Affirmative action fails to address root problems


Keiko Casserly '23, Staff Reporter

Despite several challenges against it since its original inception, affirmative action —the practice of race-conscious admissions — has been asserted as constitutional and necessary by the courts. However, with the current Supreme Court, likely the most conservative Supreme Court the country has seen in the past century, there is uncertainty around this current practice. 

As the times progress, the question of affirmative action’s “necessity” often arises. While this method of reserving spaces in universities was deeply necessary at the time of affirmative action’s implementation, the line between its positive and negative outcomes have become murky. It is undeniable that the practice yields good results in providing access to excellent post-secondary education for minority students. In fact, while the University of California system remains diverse, this is arguably due to the diversity of the state itself, and since these universities’ discontinuation of the affirmative action practice in the 1970s, they have been unable to serve minorities in the way they once did. For instance, they have been unable to admit as many African American students as they did while using affirmative action admissions policies.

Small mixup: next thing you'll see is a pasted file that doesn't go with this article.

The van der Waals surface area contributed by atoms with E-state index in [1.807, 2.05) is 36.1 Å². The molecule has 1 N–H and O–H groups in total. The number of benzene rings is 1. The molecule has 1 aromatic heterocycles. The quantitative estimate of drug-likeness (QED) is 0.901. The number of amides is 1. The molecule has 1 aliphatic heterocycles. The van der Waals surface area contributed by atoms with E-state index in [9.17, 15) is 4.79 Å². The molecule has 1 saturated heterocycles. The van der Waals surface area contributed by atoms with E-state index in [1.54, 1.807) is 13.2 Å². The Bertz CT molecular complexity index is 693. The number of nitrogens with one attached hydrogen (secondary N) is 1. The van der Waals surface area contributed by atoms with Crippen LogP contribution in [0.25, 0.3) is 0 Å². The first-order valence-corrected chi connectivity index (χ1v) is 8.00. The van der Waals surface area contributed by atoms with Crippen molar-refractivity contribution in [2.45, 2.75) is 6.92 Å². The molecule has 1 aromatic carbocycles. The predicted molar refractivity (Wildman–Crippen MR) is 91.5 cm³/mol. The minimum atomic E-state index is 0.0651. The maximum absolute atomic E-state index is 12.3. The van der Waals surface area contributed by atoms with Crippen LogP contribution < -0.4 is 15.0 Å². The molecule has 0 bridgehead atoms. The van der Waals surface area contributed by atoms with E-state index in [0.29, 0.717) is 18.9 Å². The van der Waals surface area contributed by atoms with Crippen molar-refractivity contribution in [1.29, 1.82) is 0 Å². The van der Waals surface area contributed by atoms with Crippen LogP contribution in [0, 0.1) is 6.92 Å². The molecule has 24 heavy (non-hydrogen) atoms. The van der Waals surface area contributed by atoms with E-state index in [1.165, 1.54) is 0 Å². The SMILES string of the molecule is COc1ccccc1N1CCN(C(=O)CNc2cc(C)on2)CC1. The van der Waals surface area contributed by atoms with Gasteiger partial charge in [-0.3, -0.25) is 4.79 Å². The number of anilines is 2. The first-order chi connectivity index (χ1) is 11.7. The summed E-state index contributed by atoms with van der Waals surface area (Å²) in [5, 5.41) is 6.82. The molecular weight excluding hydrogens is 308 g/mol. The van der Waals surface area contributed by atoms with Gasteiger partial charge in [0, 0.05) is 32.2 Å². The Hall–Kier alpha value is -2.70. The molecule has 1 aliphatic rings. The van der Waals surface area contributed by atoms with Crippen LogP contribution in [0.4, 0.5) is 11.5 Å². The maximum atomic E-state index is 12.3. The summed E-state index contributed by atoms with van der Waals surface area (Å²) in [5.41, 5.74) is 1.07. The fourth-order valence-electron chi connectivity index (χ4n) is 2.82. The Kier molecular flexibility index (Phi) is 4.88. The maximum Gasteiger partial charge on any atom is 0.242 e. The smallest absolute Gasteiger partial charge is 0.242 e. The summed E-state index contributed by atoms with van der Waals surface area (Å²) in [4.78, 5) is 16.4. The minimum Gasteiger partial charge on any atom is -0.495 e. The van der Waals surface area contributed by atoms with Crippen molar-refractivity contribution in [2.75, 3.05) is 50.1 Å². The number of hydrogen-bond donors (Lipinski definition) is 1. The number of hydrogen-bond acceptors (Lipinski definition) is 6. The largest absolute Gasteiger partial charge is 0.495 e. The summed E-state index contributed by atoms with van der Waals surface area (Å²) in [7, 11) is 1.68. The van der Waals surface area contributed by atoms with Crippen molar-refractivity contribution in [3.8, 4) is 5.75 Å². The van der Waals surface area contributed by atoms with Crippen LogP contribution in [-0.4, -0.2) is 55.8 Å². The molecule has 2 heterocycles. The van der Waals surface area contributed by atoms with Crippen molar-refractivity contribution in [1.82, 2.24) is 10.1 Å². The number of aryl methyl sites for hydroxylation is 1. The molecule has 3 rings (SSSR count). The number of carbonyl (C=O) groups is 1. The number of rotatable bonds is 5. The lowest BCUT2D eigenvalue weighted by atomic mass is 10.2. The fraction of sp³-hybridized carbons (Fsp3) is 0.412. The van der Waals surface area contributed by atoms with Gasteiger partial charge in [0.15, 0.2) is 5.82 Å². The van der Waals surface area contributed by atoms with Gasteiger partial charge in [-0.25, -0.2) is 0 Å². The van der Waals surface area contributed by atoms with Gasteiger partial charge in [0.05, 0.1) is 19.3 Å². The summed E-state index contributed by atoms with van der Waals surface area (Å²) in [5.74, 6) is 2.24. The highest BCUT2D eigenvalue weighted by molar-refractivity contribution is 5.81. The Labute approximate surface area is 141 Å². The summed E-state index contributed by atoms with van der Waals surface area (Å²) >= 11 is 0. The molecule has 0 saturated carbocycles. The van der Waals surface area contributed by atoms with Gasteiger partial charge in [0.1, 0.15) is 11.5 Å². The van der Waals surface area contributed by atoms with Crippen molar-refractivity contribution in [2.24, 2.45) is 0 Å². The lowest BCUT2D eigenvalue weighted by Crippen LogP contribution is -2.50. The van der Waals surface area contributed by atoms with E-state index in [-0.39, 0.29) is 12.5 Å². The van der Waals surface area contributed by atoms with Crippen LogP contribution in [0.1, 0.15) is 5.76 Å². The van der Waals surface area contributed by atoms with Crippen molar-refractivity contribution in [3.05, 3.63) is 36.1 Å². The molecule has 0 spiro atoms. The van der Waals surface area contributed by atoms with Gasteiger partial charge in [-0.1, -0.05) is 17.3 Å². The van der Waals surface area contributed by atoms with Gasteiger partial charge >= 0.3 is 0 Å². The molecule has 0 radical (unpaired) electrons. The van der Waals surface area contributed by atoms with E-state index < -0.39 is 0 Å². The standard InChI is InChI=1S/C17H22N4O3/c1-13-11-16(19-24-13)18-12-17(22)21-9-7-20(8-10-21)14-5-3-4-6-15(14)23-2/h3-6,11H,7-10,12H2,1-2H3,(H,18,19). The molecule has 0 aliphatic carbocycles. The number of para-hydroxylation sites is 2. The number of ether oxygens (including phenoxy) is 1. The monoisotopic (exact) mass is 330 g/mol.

It is important to acknowledge, however, that affirmative action inherently will diminish the already depleting respect that these students will receive in a racist society. As people of color, myself included, there is a constant need to prove ourselves to others. While affirmative action serves to “level the playing field,” it is also frequently used as leverage against us, some sort of “proof” that our admissions into particular schools —our achievements— were nothing short of a lucky break, an act of pity, or the need to meet a quota.

Furthermore, by focusing on race alone, affirmative actions often fail to account for economic barriers. Historically, minorities have been isolated in urban communities and perpetually kept in low income communities. As our definitions of diversity begin to shift, it may be time for affirmative action to broaden its scope. This then poses the question: Does reserving a space at a university for an African American male applicant, for instance, who grew up in the suburbs and attended elite private schools his entire life, truly “level the playing field” in the way it should be? Perhaps, rather than focusing on race alone, a focus on elevating minority students of lower socioeconomic backgrounds as well may prove to be more effective.